One task I can complete while waiting is to cut the African black wood natural key veneers. The keys on a harpsichord are historically different than those we are accustomed to seeing on a piano these days. The natural keys are generally a dark wood and the sharps are a lighter material, though the keys of the instrument that motivated me to start this project are like a contemporary piano with white naturals and black sharps. Modern builders use either organic materials (wood and bone) or synthetics intended to mimic the organic stuff for the surface of keys (i.e., veneers). Here's an example of a traditional harpsichord keyboard.
Photo courtesy of Ernest Miller's The Harpsichord Project E-book 3.1.
A veneer is a thin strip or piece of wood that overlays a different underlying material. In the case of this project, the keyboard naturals and sharps are all made of poplar, a light, flexible wood that I've enjoyed working with. Rather than purchase pre-cut key veneers, or covers, at great expense from Hubbard Harpsichords or Zuckerman Harpsichords, I will be manufacturing these myself from stock purchased at Gilmer Wood Co. (African black wood) and, well, Home Depot (quarter sawn red oak).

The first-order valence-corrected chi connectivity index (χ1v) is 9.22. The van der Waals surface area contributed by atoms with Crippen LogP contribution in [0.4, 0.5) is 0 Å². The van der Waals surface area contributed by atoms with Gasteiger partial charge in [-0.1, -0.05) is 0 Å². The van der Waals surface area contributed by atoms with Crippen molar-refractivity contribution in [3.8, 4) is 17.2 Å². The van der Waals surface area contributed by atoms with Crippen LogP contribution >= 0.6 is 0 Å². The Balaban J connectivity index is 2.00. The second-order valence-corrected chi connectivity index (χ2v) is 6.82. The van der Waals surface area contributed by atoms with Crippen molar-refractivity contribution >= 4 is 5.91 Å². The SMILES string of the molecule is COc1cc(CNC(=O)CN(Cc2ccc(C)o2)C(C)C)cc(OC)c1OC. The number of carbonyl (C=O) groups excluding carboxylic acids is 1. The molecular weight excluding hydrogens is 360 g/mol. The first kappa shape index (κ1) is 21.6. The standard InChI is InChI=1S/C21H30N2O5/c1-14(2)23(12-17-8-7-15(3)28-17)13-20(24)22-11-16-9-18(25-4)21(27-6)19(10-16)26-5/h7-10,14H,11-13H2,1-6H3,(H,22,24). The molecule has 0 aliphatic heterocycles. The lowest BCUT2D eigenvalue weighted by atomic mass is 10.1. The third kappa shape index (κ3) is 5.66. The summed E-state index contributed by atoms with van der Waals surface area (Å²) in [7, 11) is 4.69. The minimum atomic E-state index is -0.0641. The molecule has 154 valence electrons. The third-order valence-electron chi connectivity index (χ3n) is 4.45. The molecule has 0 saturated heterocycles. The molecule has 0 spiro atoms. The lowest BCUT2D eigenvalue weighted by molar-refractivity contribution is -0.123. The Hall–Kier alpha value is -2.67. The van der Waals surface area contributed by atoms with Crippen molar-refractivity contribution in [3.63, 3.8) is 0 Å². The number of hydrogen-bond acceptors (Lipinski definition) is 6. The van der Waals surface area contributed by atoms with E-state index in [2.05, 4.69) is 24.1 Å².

In order to get the best cut possible for all of the covers, I will be using a Glue Line Rip blade from Freud Tools, my manufacturer of choice for table saw and compound mitre saw blades. The purpose of this blade is to rip wood so that it's ready for glue-up straight from the table saw. Cutting these extremely thin veneers will take a little planning and a lot of patience, but I'm up for the challenge. Here's a shot of the new blade I purchased on Amazon.com from a guy in Seattle.
As I always say, I'm ready, Freddy! Until then...